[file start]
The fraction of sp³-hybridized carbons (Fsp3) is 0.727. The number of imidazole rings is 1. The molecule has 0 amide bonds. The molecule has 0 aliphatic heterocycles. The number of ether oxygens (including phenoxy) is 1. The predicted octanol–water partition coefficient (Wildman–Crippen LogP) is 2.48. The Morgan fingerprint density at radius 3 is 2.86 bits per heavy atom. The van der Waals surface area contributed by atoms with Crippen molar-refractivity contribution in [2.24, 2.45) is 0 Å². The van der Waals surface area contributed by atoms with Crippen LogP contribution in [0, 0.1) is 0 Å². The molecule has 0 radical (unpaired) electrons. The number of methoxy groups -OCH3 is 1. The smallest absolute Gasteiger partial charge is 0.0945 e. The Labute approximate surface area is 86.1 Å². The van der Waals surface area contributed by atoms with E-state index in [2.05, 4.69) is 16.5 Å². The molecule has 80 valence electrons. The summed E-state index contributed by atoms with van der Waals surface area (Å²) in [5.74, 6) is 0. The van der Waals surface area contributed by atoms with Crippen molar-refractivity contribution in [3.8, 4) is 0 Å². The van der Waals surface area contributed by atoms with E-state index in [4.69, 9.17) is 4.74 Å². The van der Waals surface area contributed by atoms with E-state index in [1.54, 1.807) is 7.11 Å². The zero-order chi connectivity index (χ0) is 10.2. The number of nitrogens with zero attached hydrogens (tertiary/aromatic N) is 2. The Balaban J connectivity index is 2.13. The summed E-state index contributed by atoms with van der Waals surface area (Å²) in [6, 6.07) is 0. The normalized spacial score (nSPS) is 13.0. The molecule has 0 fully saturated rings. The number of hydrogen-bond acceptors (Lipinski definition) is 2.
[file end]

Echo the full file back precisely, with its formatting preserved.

The fraction of sp³-hybridized carbons (Fsp3) is 0.727. The number of imidazole rings is 1. The molecule has 0 amide bonds. The molecule has 0 aliphatic heterocycles. The number of ether oxygens (including phenoxy) is 1. The predicted octanol–water partition coefficient (Wildman–Crippen LogP) is 2.48. The Morgan fingerprint density at radius 3 is 2.86 bits per heavy atom. The van der Waals surface area contributed by atoms with Crippen molar-refractivity contribution in [2.24, 2.45) is 0 Å². The van der Waals surface area contributed by atoms with Crippen LogP contribution in [0, 0.1) is 0 Å². The molecule has 0 radical (unpaired) electrons. The number of methoxy groups -OCH3 is 1. The smallest absolute Gasteiger partial charge is 0.0945 e. The Labute approximate surface area is 86.1 Å². The van der Waals surface area contributed by atoms with E-state index in [2.05, 4.69) is 16.5 Å². The molecule has 80 valence electrons. The summed E-state index contributed by atoms with van der Waals surface area (Å²) in [5.74, 6) is 0. The van der Waals surface area contributed by atoms with Crippen molar-refractivity contribution in [3.8, 4) is 0 Å². The van der Waals surface area contributed by atoms with E-state index in [4.69, 9.17) is 4.74 Å². The van der Waals surface area contributed by atoms with E-state index in [1.54, 1.807) is 7.11 Å². The zero-order chi connectivity index (χ0) is 10.2. The number of nitrogens with zero attached hydrogens (tertiary/aromatic N) is 2. The Balaban J connectivity index is 2.13. The summed E-state index contributed by atoms with van der Waals surface area (Å²) in [6, 6.07) is 0. The normalized spacial score (nSPS) is 13.0. The molecule has 0 fully saturated rings. The number of hydrogen-bond acceptors (Lipinski definition) is 2.